My first foray into investing was putting $5,000 into a labour-sponsored investment fund (LSIF) in early 2000. Nearly eight years later, the original stake is now worth $2,000. If you add the initial $1,500 tax-break, the capital loss over eight years is 30%. That’s not as bad as some other stinkers I’ve owned but the lack of liquidity even after I realized that venture capital funds are dogs always rankled me.
The general rule for redeeming LSIF shares is eight years from the date of purchase. However, if the eighth anniversary of the purchase falls within the second 30 days of the calendar year, you are allowed to redeem up to 30 days before the anniversary date. You are also allowed to reinvest eight years less one month from the date of purchase (who comes up with these complicated rules?). I purchased the LSIF shares on 28th February 2000, so I would be able to redeem the shares on 29th January 2008 without having to pay back the tax credits. I only wish I had bought the LSIF shares in my investment account instead of my RRSP because I would at least have a capital loss to offset gains elsewhere.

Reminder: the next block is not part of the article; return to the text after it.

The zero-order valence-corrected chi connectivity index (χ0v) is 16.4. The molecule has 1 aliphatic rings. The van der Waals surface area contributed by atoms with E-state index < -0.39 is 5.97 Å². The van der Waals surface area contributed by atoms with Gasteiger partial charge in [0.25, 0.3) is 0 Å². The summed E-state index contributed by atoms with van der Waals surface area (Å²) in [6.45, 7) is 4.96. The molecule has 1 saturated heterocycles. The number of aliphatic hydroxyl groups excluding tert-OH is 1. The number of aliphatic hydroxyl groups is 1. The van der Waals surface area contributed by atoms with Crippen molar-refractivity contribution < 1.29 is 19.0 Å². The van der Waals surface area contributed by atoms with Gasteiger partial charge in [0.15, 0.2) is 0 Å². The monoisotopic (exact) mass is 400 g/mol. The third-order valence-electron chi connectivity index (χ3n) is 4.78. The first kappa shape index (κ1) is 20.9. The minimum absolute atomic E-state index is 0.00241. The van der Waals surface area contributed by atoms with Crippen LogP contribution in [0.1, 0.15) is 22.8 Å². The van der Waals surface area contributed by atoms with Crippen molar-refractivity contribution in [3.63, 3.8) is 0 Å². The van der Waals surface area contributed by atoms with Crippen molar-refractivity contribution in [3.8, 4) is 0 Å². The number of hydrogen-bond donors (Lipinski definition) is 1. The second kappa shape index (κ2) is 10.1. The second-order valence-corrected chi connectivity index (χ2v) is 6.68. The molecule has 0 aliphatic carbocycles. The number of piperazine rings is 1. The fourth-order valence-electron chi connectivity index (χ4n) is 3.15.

Note: If you get a chance check out The Globe and Mail’s new Globe Investor Magazine. There are lots of interesting articles worth reading, especially the ten commandments of investing by Rob Carrick.